As a child, every time I heard opera on my grandmother’s TV, I hoped my American friends would never find out. Unlike other Chinese cultural exports such as food and fashion, the piercing sounds of opera seemed impossible to make acceptable to the American public. So, when I first watched Yoon Jin’s video, I was one of those viewers whose reaction was negative. My shoulders tensed and I gritted my teeth. I just wanted the song to end. You see, the cultural significance of the opera was shaky even at home. Chinese opera was almost destroyed during the Cultural Revolution. Nowadays, even Chinese teenagers are more interested in Marvel movies. I was certain that opera would never become part of our cultural export.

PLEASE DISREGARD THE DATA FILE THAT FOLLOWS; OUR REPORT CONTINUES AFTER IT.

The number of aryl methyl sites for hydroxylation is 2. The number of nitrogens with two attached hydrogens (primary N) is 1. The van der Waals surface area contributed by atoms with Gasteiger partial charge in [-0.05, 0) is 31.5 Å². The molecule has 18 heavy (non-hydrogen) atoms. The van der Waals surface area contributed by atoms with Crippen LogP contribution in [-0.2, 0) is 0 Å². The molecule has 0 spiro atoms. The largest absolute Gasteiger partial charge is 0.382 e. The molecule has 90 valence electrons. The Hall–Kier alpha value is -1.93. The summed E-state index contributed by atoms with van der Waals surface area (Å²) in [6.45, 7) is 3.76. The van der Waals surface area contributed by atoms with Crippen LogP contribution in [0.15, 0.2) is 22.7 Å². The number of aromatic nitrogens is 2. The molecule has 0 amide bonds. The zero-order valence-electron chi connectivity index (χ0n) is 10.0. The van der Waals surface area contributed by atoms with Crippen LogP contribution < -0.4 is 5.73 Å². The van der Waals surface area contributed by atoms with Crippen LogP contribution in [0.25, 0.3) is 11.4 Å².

Well, millions of Americans discovered it from the series Genshin trailers. And you know what? It wasn’t the end of the world. After the initial shock of listening to something unfamiliar, Yoon Jin was received more positively on Twitter. Youtuber changed my original mind her songs, and I saw players mention that they would like to learn more about Chinese opera. It was mind-boggling for me that one single gacha character was able to change public opinion about something I had been fighting all my life. Before Yoon Jin, my own feelings for Chinese opera were still in the past decade. Some people move faster than culture. I call these people artists. When Genshin communities, culture moves faster than people.

As a video game critic, I expect most of the major video companies to be trend-chasing. fortnite is one of the most egregious examples of how game content tends to follow in the footsteps of what is already popular. Developers Genshin, however, sparked a global interest in an art form that even government efforts failed to popularize domestically. Popular video games should try to define the mainstream, not stay tied to it.